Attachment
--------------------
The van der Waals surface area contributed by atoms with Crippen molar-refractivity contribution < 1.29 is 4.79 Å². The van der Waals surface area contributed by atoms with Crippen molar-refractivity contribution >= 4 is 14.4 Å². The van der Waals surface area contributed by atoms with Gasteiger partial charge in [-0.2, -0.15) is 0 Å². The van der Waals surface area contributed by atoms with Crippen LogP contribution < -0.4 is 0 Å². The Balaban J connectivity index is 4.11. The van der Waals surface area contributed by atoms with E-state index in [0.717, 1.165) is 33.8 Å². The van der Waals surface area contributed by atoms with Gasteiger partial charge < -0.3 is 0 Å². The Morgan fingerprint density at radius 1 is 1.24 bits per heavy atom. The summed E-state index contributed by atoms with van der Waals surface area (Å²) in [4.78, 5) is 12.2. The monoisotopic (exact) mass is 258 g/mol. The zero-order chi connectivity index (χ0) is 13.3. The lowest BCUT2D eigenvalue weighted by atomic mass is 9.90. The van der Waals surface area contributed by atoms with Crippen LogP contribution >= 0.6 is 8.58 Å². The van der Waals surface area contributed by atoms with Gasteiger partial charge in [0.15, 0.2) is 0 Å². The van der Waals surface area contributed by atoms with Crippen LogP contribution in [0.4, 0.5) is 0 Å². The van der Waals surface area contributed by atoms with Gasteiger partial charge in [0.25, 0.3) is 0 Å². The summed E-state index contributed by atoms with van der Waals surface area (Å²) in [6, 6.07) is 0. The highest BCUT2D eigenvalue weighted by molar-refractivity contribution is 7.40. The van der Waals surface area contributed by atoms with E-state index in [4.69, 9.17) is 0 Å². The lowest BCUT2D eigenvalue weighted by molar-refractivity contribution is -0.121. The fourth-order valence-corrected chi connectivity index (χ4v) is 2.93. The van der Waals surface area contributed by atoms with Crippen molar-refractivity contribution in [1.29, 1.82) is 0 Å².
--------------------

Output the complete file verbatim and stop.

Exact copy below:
The van der Waals surface area contributed by atoms with Crippen molar-refractivity contribution < 1.29 is 4.79 Å². The van der Waals surface area contributed by atoms with Crippen molar-refractivity contribution >= 4 is 14.4 Å². The van der Waals surface area contributed by atoms with Gasteiger partial charge in [-0.2, -0.15) is 0 Å². The van der Waals surface area contributed by atoms with Crippen LogP contribution < -0.4 is 0 Å². The Balaban J connectivity index is 4.11. The van der Waals surface area contributed by atoms with E-state index in [0.717, 1.165) is 33.8 Å². The van der Waals surface area contributed by atoms with Gasteiger partial charge < -0.3 is 0 Å². The Morgan fingerprint density at radius 1 is 1.24 bits per heavy atom. The summed E-state index contributed by atoms with van der Waals surface area (Å²) in [4.78, 5) is 12.2. The monoisotopic (exact) mass is 258 g/mol. The zero-order chi connectivity index (χ0) is 13.3. The lowest BCUT2D eigenvalue weighted by atomic mass is 9.90. The van der Waals surface area contributed by atoms with Crippen LogP contribution >= 0.6 is 8.58 Å². The van der Waals surface area contributed by atoms with Gasteiger partial charge in [0.15, 0.2) is 0 Å². The van der Waals surface area contributed by atoms with Crippen LogP contribution in [0.4, 0.5) is 0 Å². The van der Waals surface area contributed by atoms with Gasteiger partial charge in [0.25, 0.3) is 0 Å². The summed E-state index contributed by atoms with van der Waals surface area (Å²) in [6, 6.07) is 0. The highest BCUT2D eigenvalue weighted by molar-refractivity contribution is 7.40. The van der Waals surface area contributed by atoms with E-state index in [4.69, 9.17) is 0 Å². The lowest BCUT2D eigenvalue weighted by molar-refractivity contribution is -0.121. The fourth-order valence-corrected chi connectivity index (χ4v) is 2.93. The van der Waals surface area contributed by atoms with Crippen molar-refractivity contribution in [1.29, 1.82) is 0 Å².